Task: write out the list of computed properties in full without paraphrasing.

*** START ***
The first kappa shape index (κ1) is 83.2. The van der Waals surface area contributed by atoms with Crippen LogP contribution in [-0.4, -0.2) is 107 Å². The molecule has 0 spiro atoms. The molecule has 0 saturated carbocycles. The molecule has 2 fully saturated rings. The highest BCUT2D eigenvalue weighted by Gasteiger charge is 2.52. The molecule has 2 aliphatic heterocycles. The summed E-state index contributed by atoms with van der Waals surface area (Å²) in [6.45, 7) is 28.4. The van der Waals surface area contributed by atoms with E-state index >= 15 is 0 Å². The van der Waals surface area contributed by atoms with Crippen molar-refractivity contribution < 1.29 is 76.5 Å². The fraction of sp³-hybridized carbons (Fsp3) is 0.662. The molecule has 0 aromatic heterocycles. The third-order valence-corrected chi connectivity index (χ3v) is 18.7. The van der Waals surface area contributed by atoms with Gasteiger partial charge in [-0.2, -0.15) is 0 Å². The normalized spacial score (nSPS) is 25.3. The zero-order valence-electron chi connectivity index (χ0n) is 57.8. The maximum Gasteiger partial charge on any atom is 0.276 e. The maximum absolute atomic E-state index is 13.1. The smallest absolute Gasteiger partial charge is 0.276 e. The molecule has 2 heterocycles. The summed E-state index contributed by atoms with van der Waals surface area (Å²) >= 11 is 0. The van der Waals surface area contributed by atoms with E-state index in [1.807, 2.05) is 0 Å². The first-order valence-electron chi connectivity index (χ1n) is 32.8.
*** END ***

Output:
The first kappa shape index (κ1) is 83.2. The van der Waals surface area contributed by atoms with Crippen LogP contribution in [-0.4, -0.2) is 107 Å². The molecule has 0 spiro atoms. The molecule has 0 saturated carbocycles. The molecule has 2 fully saturated rings. The highest BCUT2D eigenvalue weighted by Gasteiger charge is 2.52. The molecule has 2 aliphatic heterocycles. The summed E-state index contributed by atoms with van der Waals surface area (Å²) in [6.45, 7) is 28.4. The van der Waals surface area contributed by atoms with E-state index >= 15 is 0 Å². The van der Waals surface area contributed by atoms with Crippen molar-refractivity contribution < 1.29 is 76.5 Å². The fraction of sp³-hybridized carbons (Fsp3) is 0.662. The molecule has 0 aromatic heterocycles. The third-order valence-corrected chi connectivity index (χ3v) is 18.7. The van der Waals surface area contributed by atoms with Gasteiger partial charge in [-0.2, -0.15) is 0 Å². The normalized spacial score (nSPS) is 25.3. The zero-order valence-electron chi connectivity index (χ0n) is 57.8. The maximum Gasteiger partial charge on any atom is 0.276 e. The maximum absolute atomic E-state index is 13.1. The smallest absolute Gasteiger partial charge is 0.276 e. The molecule has 2 heterocycles. The summed E-state index contributed by atoms with van der Waals surface area (Å²) >= 11 is 0. The van der Waals surface area contributed by atoms with E-state index in [1.807, 2.05) is 0 Å². The first-order valence-electron chi connectivity index (χ1n) is 32.8.